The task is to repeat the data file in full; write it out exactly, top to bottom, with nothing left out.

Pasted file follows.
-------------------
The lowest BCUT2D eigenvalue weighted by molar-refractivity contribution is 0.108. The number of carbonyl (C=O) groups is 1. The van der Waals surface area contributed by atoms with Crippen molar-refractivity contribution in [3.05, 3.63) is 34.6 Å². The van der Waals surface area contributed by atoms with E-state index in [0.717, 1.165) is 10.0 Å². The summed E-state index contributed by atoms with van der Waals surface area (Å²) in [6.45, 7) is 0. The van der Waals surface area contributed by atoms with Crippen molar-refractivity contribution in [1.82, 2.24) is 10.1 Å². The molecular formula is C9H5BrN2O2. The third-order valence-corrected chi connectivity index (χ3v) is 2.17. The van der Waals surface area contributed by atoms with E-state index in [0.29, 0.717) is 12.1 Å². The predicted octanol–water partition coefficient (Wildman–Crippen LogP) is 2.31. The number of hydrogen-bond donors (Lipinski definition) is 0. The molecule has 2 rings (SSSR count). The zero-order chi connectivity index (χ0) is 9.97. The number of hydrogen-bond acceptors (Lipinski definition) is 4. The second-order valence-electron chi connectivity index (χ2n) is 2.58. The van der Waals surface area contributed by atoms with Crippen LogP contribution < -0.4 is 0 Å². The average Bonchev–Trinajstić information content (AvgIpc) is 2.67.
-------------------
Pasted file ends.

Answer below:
The lowest BCUT2D eigenvalue weighted by molar-refractivity contribution is 0.108. The number of carbonyl (C=O) groups is 1. The van der Waals surface area contributed by atoms with Crippen molar-refractivity contribution in [3.05, 3.63) is 34.6 Å². The van der Waals surface area contributed by atoms with E-state index in [0.717, 1.165) is 10.0 Å². The summed E-state index contributed by atoms with van der Waals surface area (Å²) in [6.45, 7) is 0. The van der Waals surface area contributed by atoms with Crippen molar-refractivity contribution in [1.82, 2.24) is 10.1 Å². The molecular formula is C9H5BrN2O2. The third-order valence-corrected chi connectivity index (χ3v) is 2.17. The van der Waals surface area contributed by atoms with E-state index in [0.29, 0.717) is 12.1 Å². The predicted octanol–water partition coefficient (Wildman–Crippen LogP) is 2.31. The number of hydrogen-bond donors (Lipinski definition) is 0. The molecule has 2 rings (SSSR count). The zero-order chi connectivity index (χ0) is 9.97. The number of hydrogen-bond acceptors (Lipinski definition) is 4. The second-order valence-electron chi connectivity index (χ2n) is 2.58. The van der Waals surface area contributed by atoms with Crippen LogP contribution < -0.4 is 0 Å². The average Bonchev–Trinajstić information content (AvgIpc) is 2.67.